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Supreme Court’s Narrow Ruling in Fulton Leaves LGBTQ+ Anti-Discrimination Laws Intact

News and Analysis
Supreme Court’s Narrow Ruling in Fulton Leaves LGBTQ+ Anti-Discrimination Laws Intact

The Supreme Court issued a decision in Fulton v. Philadelphia, ruling for Catholic Social Services in a highly anticipated foster adoption discrimination case. However, the narrow nature of the ruling means that, at least for now, federal, state, and local governments remain free to pass and enforce neutral laws prohibiting anti-LGBTQ+ discrimination.

CSS had a contract with the city to recommend foster families, but the group refused to engage with same-sex couples in violation of the contract and city rules. So the city stopped contracting with CSS, which then claimed that the city had violated its rights under the First Amendment’s Free Exercise Clause. All nine justices agreed, but Justices Thomas, Alito, and Gorsuch argued for a far more sweeping attack on nondiscrimination laws.

Chief Justice Roberts’s narrow majority opinion was joined by the more progressive justices (Breyer, Sotomayor, and Kagan), as well as by conservatives Kavanaugh and Barrett. Although it was a loss for those opposing anti-LGBTQ+ discrimination and for those favoring religious free exercise as it has traditionally been understood, it may have been as narrow a loss as possible given the current membership of the Court, leaving most anti-discrimination protections unscathed.

The majority avoided the devastating attack on LGBTQ+ equality that many had feared. Instead, as in Masterpiece Cakeshop, they took a narrow approach specific to the facts of this case and did not undermine the government’s general ability to prohibit anti-LGBTQ+ discrimination.

Under the Court’s Employment Division v. Smith precedent, religiously neutral generally applicable laws that incidentally burden religious exercise are not subject to strict scrutiny and are generally upheld. In contrast, a non-neutral law that effectively targets religious exercise is subject to strict scrutiny—it must advance a compelling interest and be narrowly tailored to achieve those interests—and is more likely to be struck down.

Had the Supreme Court decided to characterize all prohibitions against anti-LGBTQ+ discrimination as targeting religious exercise, it would have triggered strict scrutiny of such laws across the country, putting them at risk of being overturned. The impact could have been devastating.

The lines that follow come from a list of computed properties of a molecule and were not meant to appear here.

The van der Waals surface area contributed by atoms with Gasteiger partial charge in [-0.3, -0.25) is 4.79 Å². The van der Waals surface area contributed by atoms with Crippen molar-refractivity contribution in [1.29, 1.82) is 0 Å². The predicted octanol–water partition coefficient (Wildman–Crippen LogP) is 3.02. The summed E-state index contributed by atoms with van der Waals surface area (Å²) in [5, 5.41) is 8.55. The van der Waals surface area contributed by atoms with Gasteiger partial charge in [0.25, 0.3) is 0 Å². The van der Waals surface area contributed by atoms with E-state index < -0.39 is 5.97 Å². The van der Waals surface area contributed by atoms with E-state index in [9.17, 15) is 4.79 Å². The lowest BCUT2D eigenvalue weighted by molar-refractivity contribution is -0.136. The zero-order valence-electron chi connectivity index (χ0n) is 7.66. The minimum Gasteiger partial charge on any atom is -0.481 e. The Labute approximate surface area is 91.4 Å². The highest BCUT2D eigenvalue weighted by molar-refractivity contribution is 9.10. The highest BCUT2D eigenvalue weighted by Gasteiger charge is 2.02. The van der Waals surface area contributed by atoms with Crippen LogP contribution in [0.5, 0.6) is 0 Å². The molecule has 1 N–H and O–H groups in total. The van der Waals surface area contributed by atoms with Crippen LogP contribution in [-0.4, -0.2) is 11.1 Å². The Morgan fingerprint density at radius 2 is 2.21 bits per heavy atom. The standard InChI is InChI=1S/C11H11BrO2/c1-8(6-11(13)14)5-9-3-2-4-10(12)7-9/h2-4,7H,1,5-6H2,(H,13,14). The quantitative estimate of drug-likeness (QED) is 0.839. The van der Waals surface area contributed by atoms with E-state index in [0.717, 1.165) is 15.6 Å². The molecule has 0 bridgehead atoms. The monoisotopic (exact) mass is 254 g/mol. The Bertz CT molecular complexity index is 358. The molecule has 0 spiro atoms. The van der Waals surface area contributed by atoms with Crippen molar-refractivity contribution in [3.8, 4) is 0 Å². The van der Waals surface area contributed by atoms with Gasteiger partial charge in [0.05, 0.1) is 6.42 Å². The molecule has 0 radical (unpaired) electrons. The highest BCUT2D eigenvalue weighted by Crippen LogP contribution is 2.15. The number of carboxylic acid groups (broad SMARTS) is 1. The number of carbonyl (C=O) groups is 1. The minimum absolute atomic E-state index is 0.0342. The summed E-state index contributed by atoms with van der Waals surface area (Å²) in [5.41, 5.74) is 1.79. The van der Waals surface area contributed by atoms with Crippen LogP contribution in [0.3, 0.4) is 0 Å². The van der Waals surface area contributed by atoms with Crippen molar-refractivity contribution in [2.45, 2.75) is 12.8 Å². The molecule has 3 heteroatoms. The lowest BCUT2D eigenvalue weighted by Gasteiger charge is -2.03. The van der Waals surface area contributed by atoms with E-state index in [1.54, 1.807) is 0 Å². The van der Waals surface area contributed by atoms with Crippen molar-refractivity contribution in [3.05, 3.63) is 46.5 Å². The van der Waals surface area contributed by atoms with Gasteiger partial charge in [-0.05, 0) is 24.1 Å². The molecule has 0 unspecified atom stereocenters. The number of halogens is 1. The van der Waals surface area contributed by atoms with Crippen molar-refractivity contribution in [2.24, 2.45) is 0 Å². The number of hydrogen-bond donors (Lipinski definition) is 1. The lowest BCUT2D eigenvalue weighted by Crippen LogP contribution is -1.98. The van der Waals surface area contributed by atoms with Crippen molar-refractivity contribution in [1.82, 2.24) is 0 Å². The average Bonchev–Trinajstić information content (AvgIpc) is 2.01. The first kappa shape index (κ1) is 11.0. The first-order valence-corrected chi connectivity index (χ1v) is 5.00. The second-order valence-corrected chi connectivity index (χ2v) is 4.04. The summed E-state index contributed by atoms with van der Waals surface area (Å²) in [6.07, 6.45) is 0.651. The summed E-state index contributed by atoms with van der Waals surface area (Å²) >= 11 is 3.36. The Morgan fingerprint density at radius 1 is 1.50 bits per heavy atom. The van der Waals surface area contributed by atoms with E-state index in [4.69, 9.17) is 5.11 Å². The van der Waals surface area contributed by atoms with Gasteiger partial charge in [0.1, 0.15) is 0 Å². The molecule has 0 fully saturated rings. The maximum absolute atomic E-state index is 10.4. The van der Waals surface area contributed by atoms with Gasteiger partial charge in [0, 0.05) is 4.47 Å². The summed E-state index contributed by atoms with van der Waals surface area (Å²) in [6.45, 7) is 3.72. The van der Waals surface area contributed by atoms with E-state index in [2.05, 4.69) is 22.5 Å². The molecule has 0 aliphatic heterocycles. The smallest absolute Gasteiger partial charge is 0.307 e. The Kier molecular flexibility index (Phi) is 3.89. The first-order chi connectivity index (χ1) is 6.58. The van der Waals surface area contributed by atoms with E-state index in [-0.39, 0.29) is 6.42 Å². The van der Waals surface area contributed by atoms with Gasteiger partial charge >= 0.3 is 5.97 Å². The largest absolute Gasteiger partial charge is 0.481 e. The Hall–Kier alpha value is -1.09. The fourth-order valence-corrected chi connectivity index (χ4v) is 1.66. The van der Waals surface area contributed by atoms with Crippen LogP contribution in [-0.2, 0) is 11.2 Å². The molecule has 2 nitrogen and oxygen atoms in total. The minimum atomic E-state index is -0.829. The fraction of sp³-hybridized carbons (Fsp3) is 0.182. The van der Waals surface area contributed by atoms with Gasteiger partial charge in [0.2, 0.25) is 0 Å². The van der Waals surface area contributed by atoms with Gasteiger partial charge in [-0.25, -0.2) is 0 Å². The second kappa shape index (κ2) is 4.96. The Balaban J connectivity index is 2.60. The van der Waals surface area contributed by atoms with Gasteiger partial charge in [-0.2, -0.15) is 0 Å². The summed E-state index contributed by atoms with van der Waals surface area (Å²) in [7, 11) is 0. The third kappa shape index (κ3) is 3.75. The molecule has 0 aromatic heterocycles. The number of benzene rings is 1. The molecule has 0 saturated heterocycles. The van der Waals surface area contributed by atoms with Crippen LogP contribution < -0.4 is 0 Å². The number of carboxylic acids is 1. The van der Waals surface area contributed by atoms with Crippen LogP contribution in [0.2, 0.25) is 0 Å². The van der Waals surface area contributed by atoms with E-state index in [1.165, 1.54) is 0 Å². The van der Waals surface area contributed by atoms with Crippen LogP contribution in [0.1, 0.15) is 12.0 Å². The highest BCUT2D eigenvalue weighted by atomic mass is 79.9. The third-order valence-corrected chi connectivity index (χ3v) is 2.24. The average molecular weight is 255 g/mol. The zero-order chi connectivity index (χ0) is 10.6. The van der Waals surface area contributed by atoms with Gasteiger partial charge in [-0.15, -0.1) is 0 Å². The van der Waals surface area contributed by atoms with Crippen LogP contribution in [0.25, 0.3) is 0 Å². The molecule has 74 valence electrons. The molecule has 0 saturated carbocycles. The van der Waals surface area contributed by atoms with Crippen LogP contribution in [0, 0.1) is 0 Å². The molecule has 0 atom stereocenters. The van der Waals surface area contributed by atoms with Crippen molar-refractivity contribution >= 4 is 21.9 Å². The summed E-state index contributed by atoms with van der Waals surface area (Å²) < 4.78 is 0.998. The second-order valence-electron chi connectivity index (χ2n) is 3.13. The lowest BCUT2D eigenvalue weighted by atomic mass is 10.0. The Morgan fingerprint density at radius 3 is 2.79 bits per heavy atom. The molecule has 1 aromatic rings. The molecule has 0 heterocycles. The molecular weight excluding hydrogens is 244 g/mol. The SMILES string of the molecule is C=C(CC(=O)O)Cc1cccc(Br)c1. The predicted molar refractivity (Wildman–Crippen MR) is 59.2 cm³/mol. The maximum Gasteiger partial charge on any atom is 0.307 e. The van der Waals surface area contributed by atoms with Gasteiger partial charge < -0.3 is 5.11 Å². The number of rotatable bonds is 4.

Instead, while the majority did use strict scrutiny, the trigger for that was something specific to the contracts at issue in this case. The standard foster care contract used by Philadelphia prohibits organizations from discriminating against same-sex couples, but it grants the public service commissioner “sole discretion” to make exemptions. For the majority, that contractual provision automatically means that this is not a case about a generally applicable law, so Smith’s relaxed standards do not apply. So while the majority applied strict scrutiny and ruled in favor of CSS, the analysis does not have a larger impact on anti-discrimination laws.

Justice Alito wrote a concurrence that ran 77 pages, joined by Thomas and Gorsuch. He railed against the majority for not addressing and overruling the Smith precedent and restoring heightened scrutiny to all laws that burden religious exercise. While that was his main focus, he also made clear that he would rule for CSS in this case under any form of scrutiny. Specifically, he wrote that “Philadelphia’s ouster of CSS from foster care work simply does not further any interest that can properly be protected in this case,” at least in part because there are other organizations in Philadelphia that don’t discriminate.

This case had the potential of being another step in the far right’s effort to transform religious liberty provisions from a shield protecting the free exercise of religion into a sword to deprive other people of their legal rights. The Supreme Court’s far-right majority signed on to this project with 2014’s notorious Hobby Lobby opinion, which Justice Alito authored. He also wrote the majority opinion in 2020’s Our Lady of Guadalupe School v. Morrissey-Berru, which made it easier for religiously affiliated schools to discriminate in hiring by claiming that the employees are really ministers, making their hiring (or firing) a choice protected by the First Amendment. And since Justice Barrett joined the Court, it has favored churches through orders empowering them to exempt themselves from health and safety protections imposed during the COVID-19 pandemic.

But Fulton does not do the damage that those cases did. It does not announce a new constitutional right to use religion as an excuse to discriminate. It does not undermine existing or proposed laws prohibiting LGBTQ+ discrimination. While that is good, the religious right’s campaign to redefine religious liberty remains a threat, making it critically important that President Biden nominate and the Senate confirm Supreme Court justices who recognize that the law and the Constitution protect all of us.


First Amendment, Free Exercise Clause, Fulton v. Philadelphia, LGBTQ, religious liberty, Supreme Court